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In this article http://howtonode.org/why-use-closure an example is given :

function greeter(name, age) {
  var message = name + ", who is " + age + " years old, says hi!";

  return function greet() {
    console.log(message);
  };
}

// Generate the closure
var bobGreeter = greeter("Bob", 47);

// Use the closure
bobGreeter();

Why would it be more worth than

function greeter(name, age) {
  var message = name + ", who is " + age + " years old, says hi!";
    console.log(message);
}

greeter("Bob", 47);

which is much shorter and does apparently the same thing ? Or it doesn't ?

Update 2: could it be usefull somehow for this case Solving ugly syntax for getter in js

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I wouldn't get caught up in the specific example. They are trying to make it easy to digest. Imagine if you wanted to keep track of a lot more complex state. That's when it becomes truly useful. –  ChaosPandion Mar 17 '12 at 20:23
    
This is just an example of someone overthinking closures. Completely useless. –  Dagg Nabbit Mar 17 '12 at 20:23
    
:) yeah then could someone give a similar but more real world example –  user310291 Mar 17 '12 at 20:26
    
A deeper explanation of closures & why @ stackoverflow.com/questions/9578441/javascript-closures/… –  bryanmac Mar 17 '12 at 20:27

4 Answers 4

up vote 5 down vote accepted

It does not do the same thing. The second example forces you to print the output right on the spot, while the first one allows you to delay it.

To put it another way: in the first case, you do not need to print the output right at the point where you have age and name in scope; in the second example, you do.

Of course it's true that you need to somehow "transport" bobGreeter to the scope where you will actually call greet on it, and needing to transport 1 value instead of 2 is not the most compelling argument. But remember that in the general case it's 1 against N.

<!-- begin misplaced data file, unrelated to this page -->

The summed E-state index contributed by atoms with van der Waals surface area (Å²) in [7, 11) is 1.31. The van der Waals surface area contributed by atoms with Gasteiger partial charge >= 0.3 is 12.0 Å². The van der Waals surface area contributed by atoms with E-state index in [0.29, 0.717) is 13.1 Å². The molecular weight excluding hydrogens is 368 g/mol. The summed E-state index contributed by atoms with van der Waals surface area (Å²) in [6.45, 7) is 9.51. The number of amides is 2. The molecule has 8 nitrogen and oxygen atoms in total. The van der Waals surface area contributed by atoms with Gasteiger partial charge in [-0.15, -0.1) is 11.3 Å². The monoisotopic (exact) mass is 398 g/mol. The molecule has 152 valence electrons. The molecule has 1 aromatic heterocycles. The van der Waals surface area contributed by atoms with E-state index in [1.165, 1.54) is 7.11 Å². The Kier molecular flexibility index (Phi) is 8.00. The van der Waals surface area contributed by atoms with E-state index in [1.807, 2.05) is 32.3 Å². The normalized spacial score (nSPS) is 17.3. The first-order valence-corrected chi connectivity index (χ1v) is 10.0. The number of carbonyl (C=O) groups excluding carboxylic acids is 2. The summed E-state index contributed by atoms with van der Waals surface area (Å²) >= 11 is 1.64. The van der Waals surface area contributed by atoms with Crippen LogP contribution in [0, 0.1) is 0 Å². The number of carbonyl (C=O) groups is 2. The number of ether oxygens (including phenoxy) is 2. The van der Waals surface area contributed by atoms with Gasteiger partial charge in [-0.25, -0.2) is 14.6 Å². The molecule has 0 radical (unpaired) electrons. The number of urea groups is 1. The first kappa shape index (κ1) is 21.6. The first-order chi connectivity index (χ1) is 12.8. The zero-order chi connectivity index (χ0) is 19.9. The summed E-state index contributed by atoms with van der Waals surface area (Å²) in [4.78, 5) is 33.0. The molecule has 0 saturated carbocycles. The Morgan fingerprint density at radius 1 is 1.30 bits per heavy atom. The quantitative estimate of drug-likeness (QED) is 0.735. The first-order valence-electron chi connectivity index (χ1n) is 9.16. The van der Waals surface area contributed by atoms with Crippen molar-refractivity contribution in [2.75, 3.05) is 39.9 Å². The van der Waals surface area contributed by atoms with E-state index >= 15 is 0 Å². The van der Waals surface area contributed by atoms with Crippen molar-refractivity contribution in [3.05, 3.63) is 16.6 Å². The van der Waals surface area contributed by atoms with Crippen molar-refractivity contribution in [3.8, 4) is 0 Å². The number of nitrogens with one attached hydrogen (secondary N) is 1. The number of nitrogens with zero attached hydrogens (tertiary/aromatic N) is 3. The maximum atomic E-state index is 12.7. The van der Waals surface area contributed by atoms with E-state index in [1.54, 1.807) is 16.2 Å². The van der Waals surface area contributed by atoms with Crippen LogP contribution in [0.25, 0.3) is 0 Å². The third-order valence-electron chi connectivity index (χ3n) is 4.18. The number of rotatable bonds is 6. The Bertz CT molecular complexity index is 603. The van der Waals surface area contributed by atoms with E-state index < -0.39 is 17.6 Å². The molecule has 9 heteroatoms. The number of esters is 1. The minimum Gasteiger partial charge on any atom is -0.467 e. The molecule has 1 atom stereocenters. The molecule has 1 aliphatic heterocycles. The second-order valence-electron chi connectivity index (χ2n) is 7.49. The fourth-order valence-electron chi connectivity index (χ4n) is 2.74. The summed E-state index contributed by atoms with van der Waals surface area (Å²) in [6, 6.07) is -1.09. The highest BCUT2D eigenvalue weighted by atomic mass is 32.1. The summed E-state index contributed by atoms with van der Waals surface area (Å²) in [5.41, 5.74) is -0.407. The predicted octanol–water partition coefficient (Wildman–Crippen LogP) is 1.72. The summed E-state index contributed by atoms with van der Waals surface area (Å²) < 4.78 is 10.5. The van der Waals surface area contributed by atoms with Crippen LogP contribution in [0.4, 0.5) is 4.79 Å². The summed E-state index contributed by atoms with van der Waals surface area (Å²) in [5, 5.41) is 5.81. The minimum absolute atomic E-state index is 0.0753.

There there are also many other reasons that make closures compelling that cannot be illustrated with this particular example.

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sounds great explanation, will think about it then come back ... –  user310291 Mar 17 '12 at 20:27
    
The author gives other examples which are great. It's just the first one which is too simplistic :) –  user310291 Mar 17 '12 at 20:30
    
could it be usefull somehow for this case stackoverflow.com/questions/9777856/… –  user310291 Mar 19 '12 at 21:04

Watch this video, http://pyvideo.org/video/880/stop-writing-classes, although its in Python the concepts are transferrable. Usually if you have a class that has one function, its overkill.

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thanks seems interesting I'm watching it. –  user310291 Mar 17 '12 at 20:33

It gives more flexibility. This case is simplified enough, but in more complicated situations you may need it.

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I think its just a simple example to illustrate the concepts of closures.

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